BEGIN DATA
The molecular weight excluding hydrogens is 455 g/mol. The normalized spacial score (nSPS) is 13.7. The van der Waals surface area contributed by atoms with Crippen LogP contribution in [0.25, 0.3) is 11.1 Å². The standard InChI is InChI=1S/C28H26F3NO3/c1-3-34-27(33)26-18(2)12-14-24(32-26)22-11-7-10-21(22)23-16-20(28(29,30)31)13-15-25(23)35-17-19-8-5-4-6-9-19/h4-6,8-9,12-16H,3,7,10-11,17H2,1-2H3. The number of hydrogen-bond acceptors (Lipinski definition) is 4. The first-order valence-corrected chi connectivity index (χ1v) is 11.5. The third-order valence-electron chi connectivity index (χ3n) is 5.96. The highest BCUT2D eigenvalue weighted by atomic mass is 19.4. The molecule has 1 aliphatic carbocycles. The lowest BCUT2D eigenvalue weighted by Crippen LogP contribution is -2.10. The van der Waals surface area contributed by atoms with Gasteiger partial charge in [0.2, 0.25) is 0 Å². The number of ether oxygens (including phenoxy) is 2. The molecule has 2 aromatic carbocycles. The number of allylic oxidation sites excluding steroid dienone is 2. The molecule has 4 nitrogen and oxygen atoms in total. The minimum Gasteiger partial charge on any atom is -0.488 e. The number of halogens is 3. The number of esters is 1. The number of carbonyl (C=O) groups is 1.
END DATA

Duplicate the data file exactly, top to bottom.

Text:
The molecular weight excluding hydrogens is 455 g/mol. The normalized spacial score (nSPS) is 13.7. The van der Waals surface area contributed by atoms with Crippen LogP contribution in [0.25, 0.3) is 11.1 Å². The standard InChI is InChI=1S/C28H26F3NO3/c1-3-34-27(33)26-18(2)12-14-24(32-26)22-11-7-10-21(22)23-16-20(28(29,30)31)13-15-25(23)35-17-19-8-5-4-6-9-19/h4-6,8-9,12-16H,3,7,10-11,17H2,1-2H3. The number of hydrogen-bond acceptors (Lipinski definition) is 4. The first-order valence-corrected chi connectivity index (χ1v) is 11.5. The third-order valence-electron chi connectivity index (χ3n) is 5.96. The highest BCUT2D eigenvalue weighted by atomic mass is 19.4. The molecule has 1 aliphatic carbocycles. The lowest BCUT2D eigenvalue weighted by Crippen LogP contribution is -2.10. The van der Waals surface area contributed by atoms with Gasteiger partial charge in [0.2, 0.25) is 0 Å². The number of ether oxygens (including phenoxy) is 2. The molecule has 2 aromatic carbocycles. The number of allylic oxidation sites excluding steroid dienone is 2. The molecule has 4 nitrogen and oxygen atoms in total. The minimum Gasteiger partial charge on any atom is -0.488 e. The number of halogens is 3. The number of esters is 1. The number of carbonyl (C=O) groups is 1.